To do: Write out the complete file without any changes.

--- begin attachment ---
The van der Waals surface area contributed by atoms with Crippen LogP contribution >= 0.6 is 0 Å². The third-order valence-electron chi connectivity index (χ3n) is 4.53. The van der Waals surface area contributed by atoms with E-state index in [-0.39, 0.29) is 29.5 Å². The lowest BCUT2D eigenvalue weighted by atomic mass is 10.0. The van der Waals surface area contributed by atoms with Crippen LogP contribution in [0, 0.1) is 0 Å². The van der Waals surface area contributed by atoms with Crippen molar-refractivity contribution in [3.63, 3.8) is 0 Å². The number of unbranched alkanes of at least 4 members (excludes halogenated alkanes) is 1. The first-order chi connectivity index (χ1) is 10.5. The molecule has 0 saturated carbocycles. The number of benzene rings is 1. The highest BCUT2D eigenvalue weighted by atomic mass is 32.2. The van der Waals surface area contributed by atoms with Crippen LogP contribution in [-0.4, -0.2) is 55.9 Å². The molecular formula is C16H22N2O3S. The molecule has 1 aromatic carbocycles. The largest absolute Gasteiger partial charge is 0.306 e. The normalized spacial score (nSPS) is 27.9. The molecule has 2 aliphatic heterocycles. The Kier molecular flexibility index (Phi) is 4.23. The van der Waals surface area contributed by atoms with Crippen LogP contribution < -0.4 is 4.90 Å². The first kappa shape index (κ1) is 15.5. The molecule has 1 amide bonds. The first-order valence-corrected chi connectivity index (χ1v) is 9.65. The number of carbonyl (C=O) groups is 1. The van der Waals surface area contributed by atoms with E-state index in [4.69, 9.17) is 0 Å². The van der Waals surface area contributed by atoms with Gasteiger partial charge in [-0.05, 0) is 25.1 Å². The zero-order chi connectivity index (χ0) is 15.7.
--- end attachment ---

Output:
The van der Waals surface area contributed by atoms with Crippen LogP contribution >= 0.6 is 0 Å². The third-order valence-electron chi connectivity index (χ3n) is 4.53. The van der Waals surface area contributed by atoms with E-state index in [-0.39, 0.29) is 29.5 Å². The lowest BCUT2D eigenvalue weighted by atomic mass is 10.0. The van der Waals surface area contributed by atoms with Crippen LogP contribution in [0, 0.1) is 0 Å². The van der Waals surface area contributed by atoms with Crippen molar-refractivity contribution in [3.63, 3.8) is 0 Å². The number of unbranched alkanes of at least 4 members (excludes halogenated alkanes) is 1. The first-order chi connectivity index (χ1) is 10.5. The molecule has 0 saturated carbocycles. The number of benzene rings is 1. The highest BCUT2D eigenvalue weighted by atomic mass is 32.2. The van der Waals surface area contributed by atoms with Crippen LogP contribution in [-0.4, -0.2) is 55.9 Å². The molecular formula is C16H22N2O3S. The molecule has 1 aromatic carbocycles. The largest absolute Gasteiger partial charge is 0.306 e. The normalized spacial score (nSPS) is 27.9. The molecule has 2 aliphatic heterocycles. The Kier molecular flexibility index (Phi) is 4.23. The van der Waals surface area contributed by atoms with Crippen LogP contribution < -0.4 is 4.90 Å². The first kappa shape index (κ1) is 15.5. The molecule has 1 amide bonds. The first-order valence-corrected chi connectivity index (χ1v) is 9.65. The number of carbonyl (C=O) groups is 1. The van der Waals surface area contributed by atoms with E-state index in [4.69, 9.17) is 0 Å². The van der Waals surface area contributed by atoms with Gasteiger partial charge in [-0.05, 0) is 25.1 Å². The zero-order chi connectivity index (χ0) is 15.7.